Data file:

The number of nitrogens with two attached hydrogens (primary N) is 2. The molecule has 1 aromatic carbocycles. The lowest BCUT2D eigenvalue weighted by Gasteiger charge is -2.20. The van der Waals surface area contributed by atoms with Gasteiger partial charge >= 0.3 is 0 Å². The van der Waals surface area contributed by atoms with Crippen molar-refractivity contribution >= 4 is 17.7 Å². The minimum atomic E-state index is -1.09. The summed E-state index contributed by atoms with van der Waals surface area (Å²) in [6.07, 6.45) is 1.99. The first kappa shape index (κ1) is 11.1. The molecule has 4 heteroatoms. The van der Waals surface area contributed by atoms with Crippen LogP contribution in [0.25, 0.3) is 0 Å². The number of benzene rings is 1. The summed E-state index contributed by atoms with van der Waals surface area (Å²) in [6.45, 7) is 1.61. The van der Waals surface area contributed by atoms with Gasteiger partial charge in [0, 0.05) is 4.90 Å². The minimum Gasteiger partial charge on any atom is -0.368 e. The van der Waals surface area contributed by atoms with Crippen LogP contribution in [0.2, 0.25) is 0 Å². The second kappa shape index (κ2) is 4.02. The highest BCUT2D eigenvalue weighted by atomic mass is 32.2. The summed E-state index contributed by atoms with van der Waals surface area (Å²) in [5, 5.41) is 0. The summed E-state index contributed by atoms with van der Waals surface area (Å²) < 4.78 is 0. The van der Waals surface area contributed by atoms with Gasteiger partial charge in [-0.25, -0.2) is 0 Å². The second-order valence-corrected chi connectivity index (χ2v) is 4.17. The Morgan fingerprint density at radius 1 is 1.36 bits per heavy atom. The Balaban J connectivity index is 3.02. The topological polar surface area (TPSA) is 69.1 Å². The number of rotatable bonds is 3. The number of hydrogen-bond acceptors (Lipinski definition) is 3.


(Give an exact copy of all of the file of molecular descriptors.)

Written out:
The number of nitrogens with two attached hydrogens (primary N) is 2. The molecule has 1 aromatic carbocycles. The lowest BCUT2D eigenvalue weighted by Gasteiger charge is -2.20. The van der Waals surface area contributed by atoms with Gasteiger partial charge >= 0.3 is 0 Å². The van der Waals surface area contributed by atoms with Crippen molar-refractivity contribution >= 4 is 17.7 Å². The minimum atomic E-state index is -1.09. The summed E-state index contributed by atoms with van der Waals surface area (Å²) in [6.07, 6.45) is 1.99. The first kappa shape index (κ1) is 11.1. The molecule has 4 heteroatoms. The van der Waals surface area contributed by atoms with Crippen LogP contribution in [0.25, 0.3) is 0 Å². The number of benzene rings is 1. The summed E-state index contributed by atoms with van der Waals surface area (Å²) in [6.45, 7) is 1.61. The van der Waals surface area contributed by atoms with Gasteiger partial charge in [0, 0.05) is 4.90 Å². The minimum Gasteiger partial charge on any atom is -0.368 e. The van der Waals surface area contributed by atoms with Crippen LogP contribution in [0.2, 0.25) is 0 Å². The second kappa shape index (κ2) is 4.02. The highest BCUT2D eigenvalue weighted by atomic mass is 32.2. The summed E-state index contributed by atoms with van der Waals surface area (Å²) in [5, 5.41) is 0. The summed E-state index contributed by atoms with van der Waals surface area (Å²) < 4.78 is 0. The van der Waals surface area contributed by atoms with Gasteiger partial charge in [-0.25, -0.2) is 0 Å². The second-order valence-corrected chi connectivity index (χ2v) is 4.17. The Morgan fingerprint density at radius 1 is 1.36 bits per heavy atom. The Balaban J connectivity index is 3.02. The topological polar surface area (TPSA) is 69.1 Å². The number of rotatable bonds is 3. The number of hydrogen-bond acceptors (Lipinski definition) is 3.